The Tactical Traveler

FOR JUNE 29, 1998


This week: Changing airports in London; finding CVBs on the Web; Iridium's irritating ads; high style and personal service in Washington; passing it around Europe; and more.

COUNTER INTELLIGENCE: Changing Airports in London
Frequent travelers to London have traditionally used Gatwick Airport instead of Heathrow. The reason? The Gatwick Express, a cheap, 30-minute direct-rail service that connects Gatwick to London's Victoria Station. By comparison, getting to or from Heathrow required an uncomfortable, 50-minute ride on the London Underground, a one-hour-plus bus ride or an agonizingly slow and costly taxi ride. All that changed June 23 when the Heathrow Express open. The 17-mile, direct-rail link connects London's Paddington Station to Heathrow's passenger terminals in about 15 minutes. The one-way cost: 10 in coach, 20 in first class. Heathrow has always offered better onward flight connections and more frequent service to and from major American cities. Now that a speedy ground link is in place, it's also a better choice for travel to London.

CYBERTRAVELER: The Official Line on Travel
Every place on the planet now seems to have its own quasi-official Convention and Visitors Bureau. The stated purpose of the CVBs: promote and encourage travel and tourism, which is universally considered a low-risk, low-impact, high-profit industry. Most CVBs offer an array of useful information on dining, accommodations, relocation, and tourist activities. But as the officially sanctioned representative of their destination, a CVB always puts on its happiest face, so not all the information is complete or balanced. That said, however, CVBs remain a vital resource link. How do you find them? Try the web site of the International Association of Convention and Visitors Bureaus ( or the site maintained by the Tourism Offices Worldwide Directory ( They have extensive and easy-to-use links to more than 1,500 CVBs around the world.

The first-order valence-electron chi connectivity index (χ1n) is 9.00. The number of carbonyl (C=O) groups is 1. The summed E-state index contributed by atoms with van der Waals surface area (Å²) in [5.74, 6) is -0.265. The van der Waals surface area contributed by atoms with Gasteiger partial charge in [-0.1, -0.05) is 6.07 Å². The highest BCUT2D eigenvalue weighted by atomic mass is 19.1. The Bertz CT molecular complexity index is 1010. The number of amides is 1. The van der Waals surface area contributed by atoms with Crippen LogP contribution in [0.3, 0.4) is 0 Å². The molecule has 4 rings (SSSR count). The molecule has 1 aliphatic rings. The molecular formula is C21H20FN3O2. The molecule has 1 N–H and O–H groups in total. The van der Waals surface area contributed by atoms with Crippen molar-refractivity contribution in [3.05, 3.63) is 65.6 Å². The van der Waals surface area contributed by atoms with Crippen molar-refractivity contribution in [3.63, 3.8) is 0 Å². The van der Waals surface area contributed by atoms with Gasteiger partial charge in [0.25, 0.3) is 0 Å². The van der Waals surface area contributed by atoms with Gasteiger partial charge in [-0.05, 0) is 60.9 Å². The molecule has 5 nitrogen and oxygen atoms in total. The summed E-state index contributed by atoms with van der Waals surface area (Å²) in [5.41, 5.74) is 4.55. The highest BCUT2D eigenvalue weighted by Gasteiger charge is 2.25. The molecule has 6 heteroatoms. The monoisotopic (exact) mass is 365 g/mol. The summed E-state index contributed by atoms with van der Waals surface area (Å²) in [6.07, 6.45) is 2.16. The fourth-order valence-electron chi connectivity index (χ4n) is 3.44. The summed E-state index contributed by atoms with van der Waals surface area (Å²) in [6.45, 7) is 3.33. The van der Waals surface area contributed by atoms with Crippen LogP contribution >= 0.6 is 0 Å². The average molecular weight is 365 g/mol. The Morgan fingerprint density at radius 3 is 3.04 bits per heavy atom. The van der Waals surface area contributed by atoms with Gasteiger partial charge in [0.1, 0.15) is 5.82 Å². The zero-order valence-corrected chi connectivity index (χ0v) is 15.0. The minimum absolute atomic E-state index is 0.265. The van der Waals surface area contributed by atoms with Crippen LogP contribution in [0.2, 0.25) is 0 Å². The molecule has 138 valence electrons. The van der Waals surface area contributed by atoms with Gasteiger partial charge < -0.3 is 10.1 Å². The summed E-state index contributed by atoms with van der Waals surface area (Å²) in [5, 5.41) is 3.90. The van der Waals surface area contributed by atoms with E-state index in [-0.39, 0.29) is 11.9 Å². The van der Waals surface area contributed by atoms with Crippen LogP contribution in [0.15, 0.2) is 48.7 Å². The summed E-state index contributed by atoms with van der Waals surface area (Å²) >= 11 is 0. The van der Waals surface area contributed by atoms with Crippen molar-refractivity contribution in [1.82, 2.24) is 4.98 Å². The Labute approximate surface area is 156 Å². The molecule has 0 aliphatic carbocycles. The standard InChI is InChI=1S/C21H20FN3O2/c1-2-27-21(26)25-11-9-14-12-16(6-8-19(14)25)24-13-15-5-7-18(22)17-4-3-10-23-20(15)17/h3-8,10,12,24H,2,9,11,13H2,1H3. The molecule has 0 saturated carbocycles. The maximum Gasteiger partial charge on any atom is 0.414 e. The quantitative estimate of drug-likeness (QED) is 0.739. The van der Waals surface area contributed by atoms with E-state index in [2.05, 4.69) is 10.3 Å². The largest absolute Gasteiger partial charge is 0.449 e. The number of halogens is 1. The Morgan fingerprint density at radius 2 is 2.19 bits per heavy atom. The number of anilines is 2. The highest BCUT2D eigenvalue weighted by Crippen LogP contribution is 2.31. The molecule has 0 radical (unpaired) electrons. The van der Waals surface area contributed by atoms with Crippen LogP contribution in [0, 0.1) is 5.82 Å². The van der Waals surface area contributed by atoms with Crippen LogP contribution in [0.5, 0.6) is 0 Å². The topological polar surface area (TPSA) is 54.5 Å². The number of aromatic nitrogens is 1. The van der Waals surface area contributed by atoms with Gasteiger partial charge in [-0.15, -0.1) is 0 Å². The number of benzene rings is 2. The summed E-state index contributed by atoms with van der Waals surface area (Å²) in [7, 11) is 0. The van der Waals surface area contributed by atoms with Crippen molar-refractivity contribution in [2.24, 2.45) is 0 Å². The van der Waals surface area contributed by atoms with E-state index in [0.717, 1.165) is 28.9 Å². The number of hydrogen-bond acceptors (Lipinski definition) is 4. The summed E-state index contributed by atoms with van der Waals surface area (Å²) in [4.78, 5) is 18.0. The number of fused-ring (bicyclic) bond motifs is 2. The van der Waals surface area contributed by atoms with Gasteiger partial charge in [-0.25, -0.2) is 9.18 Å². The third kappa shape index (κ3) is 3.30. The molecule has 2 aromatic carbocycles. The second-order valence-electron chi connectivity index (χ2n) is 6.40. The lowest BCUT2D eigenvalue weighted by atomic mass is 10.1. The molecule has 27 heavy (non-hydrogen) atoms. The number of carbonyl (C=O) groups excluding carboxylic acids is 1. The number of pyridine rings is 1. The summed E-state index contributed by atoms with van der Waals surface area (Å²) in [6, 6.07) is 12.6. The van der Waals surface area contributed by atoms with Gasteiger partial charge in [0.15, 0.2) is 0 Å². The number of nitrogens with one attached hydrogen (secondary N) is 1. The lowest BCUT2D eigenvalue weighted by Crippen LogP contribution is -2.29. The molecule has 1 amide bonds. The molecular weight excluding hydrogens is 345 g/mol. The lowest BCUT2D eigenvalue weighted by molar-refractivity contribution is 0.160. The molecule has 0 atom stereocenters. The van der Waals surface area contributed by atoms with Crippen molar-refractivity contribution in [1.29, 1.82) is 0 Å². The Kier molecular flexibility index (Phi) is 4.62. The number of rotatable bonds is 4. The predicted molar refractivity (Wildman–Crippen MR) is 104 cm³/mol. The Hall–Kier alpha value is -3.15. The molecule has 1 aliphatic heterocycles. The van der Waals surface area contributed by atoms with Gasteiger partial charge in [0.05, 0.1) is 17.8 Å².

EXECUTIVE SUMMARY: Shut Up and Sell the Phone
You'll soon be bombarded by TV spots, print ads, and direct-mail solicitations for Iridium (, a satellite phone system. Scheduled to launch September 23, Iridium is promising one-world, one-phone, one-number telecommunications. Compared to earlier generations of satellite phones--which carried five-digit price tags and were the size of a briefcase--the Iridium phone is small (about the size of a brick) and cheap (about $3,000), with reasonable airtime charges. If the Iridium network performs as promised, the service will instantly become a must-own item for significant portions of the worldwide business travel community. Will Iridium be selling and promoting the phone for what it is: a long-overdue, much-desired, no-brainer for global travelers. Of course not. That would be too simple. Instead, Iridium will assault us with tens of millions of dollars of hype: exaggerated aspirational tripe, goofy lifestyle pablum, status blather, egregious guilt trips, and super-heated emotional claptrap. As one breathless Iridium spokesman recently gushed: "The global business traveler is really an explorer, a visionary, a risk taker." Memo to Iridium: Don't tell business travelers about their lives. You don't seem have a clue. Just shut up and sell us the damned phones.

IN THE LOBBY: High Style and Personal Service in Washington
When Steve Wolf hired on as chief executive of US Airways a couple of years ago, he promptly checked himself into the Four Seasons Hotel (202-342-0444) in Washington. He's still living there, a testament to the hotel's high style, personal service, peerless address, and powerful cachet. The 200-room property is frequently booked solid, but a new wing with 60 additional rooms and suites is scheduled to open next month. I toured the new additions and they are superb: spacious (600-square-foot rooms, suites as large as 3,200 square feet), elegantly furnished, and fitted with an eclectic range of modern art. There are also smart touches such as desk-level power outlets and phone jacks in the work areas, headsets for the televisions, and ingenious fog-free mirrors in the bathrooms. Also new: a lavish, 12,500-square-foot fitness center with a vaulted lap pool and a "private spa room," which features a whirlpool, steam shower, and spa treatments.

THE WEEKLY WONDER: Passing it Around Europe
The new EurAir pass allows U.S. business travelers to fly between more than 50 cities within Europe for a flat rate of $90 plus airport taxes per segment. Nine airlines participate in the program, and, unlike single-airline passes, the EurAir pass does not require you to fly a specified carrier across the Atlantic. Although the pass must be purchased in the United States, flight reservations can be made along the way with as little as 24 hours advance notice. For rules and restrictions (including some large gaps in EurAir's coverage), contact EurAir at 888-387-2479 or

This column originally appeared at

Copyright 1993-2007 by Joe Brancatelli. All rights reserved.